The last time students held a peaceful walkout and rally of this magnitude was in response to the Marjory Stoneman Douglas High School mass shooting in 2018, said LCHS Principal Deanne Clifford.
"We are following the same plan we did in 2018 because students came to me and said, 'Hey, we want to do a walkout. Are we going to get in trouble?' I said, 'Of course not,'" she said.
Clifford said it is profound how so many students have voiced concerns about teachers losing their jobs. LCHS losing its block schedule, which it has operated on since about 1998, has also been on students' minds.
"We can't run the block schedule without our electives, and that would obviously be the area that we'd lose," Clifford said.
Clifford, the LCHS principal for 13 years, said she can understand how many of the students are feeling.
"What I care deeply about is that they have the right to voice opinions, they have that freedom of speech and I don't want to stand in the way of that. No matter what their opinion is, I don't feel comfortable standing in the way of free expression," she said, adding that what is so beautiful about this school is how people can "have differing opinions and we can share them and still care about each other as human beings."
Teachers and administrators throughout the district have been communicating with employees and families what is at stake if the May levy fails.
Clifford sent a communication Friday to students and families with details.
"We have to reduce our high school staff by 39 positions," she wrote. "We are starting by gathering information about how many resignations and retirements we have and then identify areas we can cut that will not affect our ability to ensure students will meet state basic graduation requirements. Because many of these cuts will be in the electives area, we are looking at reducing the number of credits we offer through our daily schedule. The elimination of the block schedule seems inevitable."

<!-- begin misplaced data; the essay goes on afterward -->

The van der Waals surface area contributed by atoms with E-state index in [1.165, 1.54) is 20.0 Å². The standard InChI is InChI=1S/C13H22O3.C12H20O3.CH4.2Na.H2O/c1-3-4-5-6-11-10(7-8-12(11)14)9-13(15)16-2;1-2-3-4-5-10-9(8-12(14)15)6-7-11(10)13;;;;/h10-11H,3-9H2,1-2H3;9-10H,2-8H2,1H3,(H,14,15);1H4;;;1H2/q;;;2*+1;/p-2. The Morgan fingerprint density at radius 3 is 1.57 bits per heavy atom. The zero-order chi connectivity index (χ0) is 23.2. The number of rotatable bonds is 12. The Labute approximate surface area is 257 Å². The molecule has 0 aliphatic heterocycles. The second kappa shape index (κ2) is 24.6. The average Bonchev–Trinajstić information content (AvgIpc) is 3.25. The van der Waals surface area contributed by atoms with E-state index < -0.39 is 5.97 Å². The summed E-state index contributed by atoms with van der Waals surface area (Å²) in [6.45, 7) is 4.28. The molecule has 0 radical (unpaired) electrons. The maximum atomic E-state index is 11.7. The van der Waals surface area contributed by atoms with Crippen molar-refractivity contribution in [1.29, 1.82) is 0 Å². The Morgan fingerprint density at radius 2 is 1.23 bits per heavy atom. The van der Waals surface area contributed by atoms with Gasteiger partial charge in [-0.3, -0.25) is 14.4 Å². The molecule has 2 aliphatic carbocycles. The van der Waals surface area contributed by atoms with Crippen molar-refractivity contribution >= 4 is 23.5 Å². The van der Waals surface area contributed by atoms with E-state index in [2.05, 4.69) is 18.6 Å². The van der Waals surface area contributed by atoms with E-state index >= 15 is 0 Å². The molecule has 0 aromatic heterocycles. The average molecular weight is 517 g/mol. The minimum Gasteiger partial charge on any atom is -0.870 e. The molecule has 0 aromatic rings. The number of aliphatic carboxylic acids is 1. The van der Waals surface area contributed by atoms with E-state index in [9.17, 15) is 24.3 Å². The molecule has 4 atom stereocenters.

Sports and activities will be cut, she wrote, as well as the school's resource and campus safety officers. Building budget cuts will be made, the school nurse will be let go and the school will no longer have access to KTEC (Kootenai Technical Education Campus).
Bryan Elementary Principal Kristin Gorringe shared a similar message Thursday with Bryan families. As one of the smaller elementary schools, Gorringe wrote she is unable to answer whether Bryan would close if the levy fails. She wrote that Bryan would no longer have art, music, P.E., a library, technology or an advanced learning program if it did remain open.
Regarding Bryan staff losing jobs: "Even if we are not one of the elementary schools closing, the likely answer is, yes. We will be losing staff from all areas, including classroom teachers, classified positions and administration."
Lake City High School walkout participant Ike Johnson, a freshman, plays football and tennis at the school.
"We can't breathe without our sports," he said.
He said it was heartbreaking and devastating to see the supplemental levy fail.
He had a message for those in the community who did not support the levy: "Leave."
"Don't come to Coeur d'Alene if you're going to vote 'no,'" he said. "Just dip on out. Go to a different school district."